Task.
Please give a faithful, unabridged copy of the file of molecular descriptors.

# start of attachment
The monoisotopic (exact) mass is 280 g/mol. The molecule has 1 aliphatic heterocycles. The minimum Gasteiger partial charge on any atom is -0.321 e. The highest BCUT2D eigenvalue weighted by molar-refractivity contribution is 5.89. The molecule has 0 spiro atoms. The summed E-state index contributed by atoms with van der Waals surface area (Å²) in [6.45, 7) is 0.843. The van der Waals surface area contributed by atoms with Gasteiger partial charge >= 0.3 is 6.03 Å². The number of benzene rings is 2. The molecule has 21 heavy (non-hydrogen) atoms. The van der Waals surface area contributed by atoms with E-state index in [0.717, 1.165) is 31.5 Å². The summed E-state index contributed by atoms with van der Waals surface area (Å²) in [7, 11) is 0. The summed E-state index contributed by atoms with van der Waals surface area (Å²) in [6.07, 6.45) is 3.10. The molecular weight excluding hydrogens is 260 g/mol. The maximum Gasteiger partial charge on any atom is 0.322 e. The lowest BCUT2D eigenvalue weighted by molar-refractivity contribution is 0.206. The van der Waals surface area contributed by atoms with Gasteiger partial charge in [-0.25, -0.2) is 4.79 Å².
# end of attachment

The monoisotopic (exact) mass is 280 g/mol. The molecule has 1 aliphatic heterocycles. The minimum Gasteiger partial charge on any atom is -0.321 e. The highest BCUT2D eigenvalue weighted by molar-refractivity contribution is 5.89. The molecule has 0 spiro atoms. The summed E-state index contributed by atoms with van der Waals surface area (Å²) in [6.45, 7) is 0.843. The van der Waals surface area contributed by atoms with Gasteiger partial charge >= 0.3 is 6.03 Å². The number of benzene rings is 2. The molecule has 21 heavy (non-hydrogen) atoms. The van der Waals surface area contributed by atoms with E-state index in [0.717, 1.165) is 31.5 Å². The summed E-state index contributed by atoms with van der Waals surface area (Å²) in [7, 11) is 0. The summed E-state index contributed by atoms with van der Waals surface area (Å²) in [6.07, 6.45) is 3.10. The molecular weight excluding hydrogens is 260 g/mol. The maximum Gasteiger partial charge on any atom is 0.322 e. The lowest BCUT2D eigenvalue weighted by molar-refractivity contribution is 0.206. The van der Waals surface area contributed by atoms with Gasteiger partial charge in [-0.25, -0.2) is 4.79 Å².